We help IT Professionals succeed at work.

Can I have a simplified explanation of how useState works?

I'm [new to / learning] react and so I'm experimenting with code samples that I find and trying to understand concepts within the language. Why does this work when the button is clicked:

import React, { useState } from 'react';


const Home = props => {
  // Declare a new state variable, which we'll call "count"
  const [count, setCount] = useState(0);

  const manipulateSomeState = () => {
        setCount(() => (count + 1));
  };

  return (
    <div>
      <p>You clicked {count} times</p>
      <button onClick={manipulateSomeState}>
        Click me
      </button>
    </div>
    );
}

export default Home;

Open in new window


But this does not work when the button is clicked:
import React, { useState } from 'react';


const Home = props => {
  // Declare a new state variable, which we'll call "count"
  const [count, setCount] = useState(0);

  const manipulateSomeState = () => {
        setCount({count: count + 1});
  };

  return (
    <div>
      <p>You clicked {count} times</p>
      <button onClick={manipulateSomeState}>
        Click me
      </button>
    </div>
    );
}

export default Home;

Open in new window


If I can get an explanation in "laymen" (non technical) terms that would be great.  Everything is the same except the "manipulateSomeState" function within the functional component. For what its worth, when I look at the first version of the manipulateSomeState function (the one that breaks/doesn't work) it seems straight forward. In my mind I'm adding 1 to the count state variable. In the second version of manipulateSomeState (the version that works), it seems like I'm having to use an anonymous function to accomplish the same thing and it appears to me that this is more/overly complicated. What am I not understanding.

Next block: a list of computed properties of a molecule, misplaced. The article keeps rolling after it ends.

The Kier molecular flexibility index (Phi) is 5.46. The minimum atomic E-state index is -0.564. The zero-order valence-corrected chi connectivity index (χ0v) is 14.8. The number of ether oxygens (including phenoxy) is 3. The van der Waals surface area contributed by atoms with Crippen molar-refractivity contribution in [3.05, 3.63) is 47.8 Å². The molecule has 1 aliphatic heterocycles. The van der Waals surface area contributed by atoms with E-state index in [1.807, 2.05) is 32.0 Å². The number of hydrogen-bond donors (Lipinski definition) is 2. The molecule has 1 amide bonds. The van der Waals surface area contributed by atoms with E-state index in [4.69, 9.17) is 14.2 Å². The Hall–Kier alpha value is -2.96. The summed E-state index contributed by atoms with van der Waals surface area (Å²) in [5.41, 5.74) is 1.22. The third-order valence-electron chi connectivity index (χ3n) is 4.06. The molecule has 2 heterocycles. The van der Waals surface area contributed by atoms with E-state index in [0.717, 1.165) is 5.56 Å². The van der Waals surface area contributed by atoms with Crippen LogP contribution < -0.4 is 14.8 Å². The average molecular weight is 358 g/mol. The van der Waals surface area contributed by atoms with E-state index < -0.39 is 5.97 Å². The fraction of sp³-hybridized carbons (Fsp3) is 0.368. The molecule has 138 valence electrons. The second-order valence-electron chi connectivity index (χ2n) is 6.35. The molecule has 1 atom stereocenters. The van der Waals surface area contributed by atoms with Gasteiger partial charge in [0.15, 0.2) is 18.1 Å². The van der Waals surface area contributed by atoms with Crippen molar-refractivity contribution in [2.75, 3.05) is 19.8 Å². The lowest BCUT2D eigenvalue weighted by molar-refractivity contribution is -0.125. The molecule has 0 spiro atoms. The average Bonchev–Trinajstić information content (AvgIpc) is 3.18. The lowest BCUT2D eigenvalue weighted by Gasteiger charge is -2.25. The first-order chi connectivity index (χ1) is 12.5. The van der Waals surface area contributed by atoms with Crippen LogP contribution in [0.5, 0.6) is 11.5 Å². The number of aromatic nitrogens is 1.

Thanks in advance.
Comment
Watch Question

Michael SterlingWeb Applications Developer

Author

Commented:
After talking with a co-worker I was offered this: This code:

setCount({count: count + 1});

Open in new window


converts the parameter in the setCount function into an object and there for the function doesn't know what to do with it and that's why it blows up.

This code:
setCount( () => count + 1 );

Open in new window

and or this code:
setCount(count + 1 );

Open in new window

achieves the desired result because in both cases, its taking the current value of the count state variable and just incrementing it. Can anyone add any more depth/info to this explanation? I do understand, but I'm just looking of other ways of understanding it.
Most Valuable Expert 2018
Distinguished Expert 2019
Commented:
Hi Michael,

useState() is known as a hook. Let's take a look at this line:

const [count, setCount] = useState(0);

It does several things. It declares a state variable called count. It declares a function that allows you to update that variable (setCount) and it sets a starting value for that variable (0).

Once you've ran that line you can call the function to update the variable:

setCount(5);
setCount(7+2);

You can of course call that function whatever you like:

const [count, updateMyCount] = useState(0);
...
updateMyCount(12);

The reason your code blew up, as you rightly said, is because you're trying to pass an object into that method instead of a scalar value. I think where the confusion lies is down to the use of the built in setState() method. Let's say you'd set up your state like so:

state = {
    count: 0
}

Then you would pass an object into setState, with the key set to the property's name:

setState( { count : count + 1 } );
setState( { count : 15 } );
Michael SterlingWeb Applications Developer

Author

Commented:
@Chris: Thanks for taking the time to add to this discussion.